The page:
Buddhists across Thailand gave offerings to local temples as they celebrated Asanha Bucha Day on Monday, July 18 and their religion’s version of Lent on Tuesday, July 19.
The Asanha Bucha holiday falls every year on the full moon of the eighth lunar month. It is the day that Buddhism was established when the Buddha established gave his first sermon to five disciples after attaining Nirvana in the Maruekhathayawan forest in India more than 2,500 years ago.
Buddhism’s Lent Day, which falls the day after Asanha Bucha, marks the beginning of Buddhist monks’ three-month retreat to their temples during the rainy season.
In Narathiwat, a predominantly Muslim province in Thailand’s Deep South that is in the throes of a separatist insurgency, Buddhists offered alms in the morning at Khao Kong Park temple in Sri Sakhon district. Soldiers from the 9th Ranger Task Force and villagers attended the religious ceremony, carrying Lenten candles as part of the tradition.
In nearby Yala province, teachers and students from a local school offered phansa candles to monks. Traditionally, candles are given to the monks for use during their retreat.
“From my childhood I believe that those rituals should be saved and I don’t think those beliefs should be legalized,” said Radhika Nair, an economics postgraduate student as she emerged from viewing an art exhibition in Kochi in Kerala state.
She is referring to the centuries-old custom that barred women between the ages of 10 and 50 from climbing the 18 golden steps that lead into Sabarimala, one of Hinduism’s holiest shrines. A raging controversy has centered on the hilltop temple in Kerala after the Supreme Court lifted that ban, saying it constitutes gender discrimination. The order was seen as a huge step for women’s equality and a blow to entrenched patriarchal traditions.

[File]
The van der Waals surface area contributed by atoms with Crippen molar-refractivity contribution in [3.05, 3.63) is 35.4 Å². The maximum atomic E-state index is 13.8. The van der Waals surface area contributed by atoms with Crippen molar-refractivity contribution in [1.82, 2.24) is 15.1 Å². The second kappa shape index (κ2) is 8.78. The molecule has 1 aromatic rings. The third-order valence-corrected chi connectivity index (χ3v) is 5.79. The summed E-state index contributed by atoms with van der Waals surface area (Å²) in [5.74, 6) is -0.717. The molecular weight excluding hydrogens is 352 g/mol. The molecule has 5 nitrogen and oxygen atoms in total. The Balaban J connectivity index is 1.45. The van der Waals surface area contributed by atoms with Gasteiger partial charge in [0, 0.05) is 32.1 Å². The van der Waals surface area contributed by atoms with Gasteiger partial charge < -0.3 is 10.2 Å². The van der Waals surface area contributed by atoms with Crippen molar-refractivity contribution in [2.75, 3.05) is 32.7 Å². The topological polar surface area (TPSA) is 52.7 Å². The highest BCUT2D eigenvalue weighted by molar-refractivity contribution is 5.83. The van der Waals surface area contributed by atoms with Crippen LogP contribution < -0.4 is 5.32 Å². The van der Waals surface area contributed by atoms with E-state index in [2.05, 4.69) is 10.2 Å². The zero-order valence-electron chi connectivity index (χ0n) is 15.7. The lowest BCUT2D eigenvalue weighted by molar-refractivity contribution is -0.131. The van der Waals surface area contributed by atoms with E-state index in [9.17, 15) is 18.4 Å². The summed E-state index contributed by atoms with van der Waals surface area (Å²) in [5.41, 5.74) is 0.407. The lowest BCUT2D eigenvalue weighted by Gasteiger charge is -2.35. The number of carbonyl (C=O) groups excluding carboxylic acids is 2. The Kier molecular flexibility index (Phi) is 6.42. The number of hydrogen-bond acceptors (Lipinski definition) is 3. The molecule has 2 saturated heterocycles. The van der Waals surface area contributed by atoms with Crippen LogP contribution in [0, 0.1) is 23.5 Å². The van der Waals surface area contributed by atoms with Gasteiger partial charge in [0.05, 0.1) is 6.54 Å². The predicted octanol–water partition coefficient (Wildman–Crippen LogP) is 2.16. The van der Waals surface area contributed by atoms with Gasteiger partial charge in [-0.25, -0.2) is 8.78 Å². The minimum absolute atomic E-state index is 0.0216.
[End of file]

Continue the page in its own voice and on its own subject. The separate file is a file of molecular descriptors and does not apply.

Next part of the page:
But in India’s most literate state, lying on its southern tip, the view is far more complex. In towns and cities, many ordinary women, young and old, are vehement that temples are not the place to stage the battle for gender equality and want the traditions in Sabarimala to be left undisturbed. The handful that take a more liberal view prefer not to be quoted on an issue that has raised strong emotions – not just among political parties who have waded into the controversy, but in ordinary households.
Women of menstruating age are barred from the temple because age-old belief holds it would dishonor the temple’s deity Lord Ayyappa, believed to be a celibate. Vowing to preserve that tradition in defiance of the top court’s order, devotees forced the handful of women who approached the temple to turn back until two slipped in undetected with a plains clothes police escort earlier this month. As violent protests erupted, they went into hiding and needed police protection for days.
39-year-old Kanakadurga, who returned home in mid-January, had to be hospitalized after she was allegedly attacked by her mother-in-law and was later locked out of the house. She is living in a government shelter. Her brother has asked her to apologize to devotees. 40-year-old Bindu Ammini’s family has been more supportive and she is back at her job as a law professor.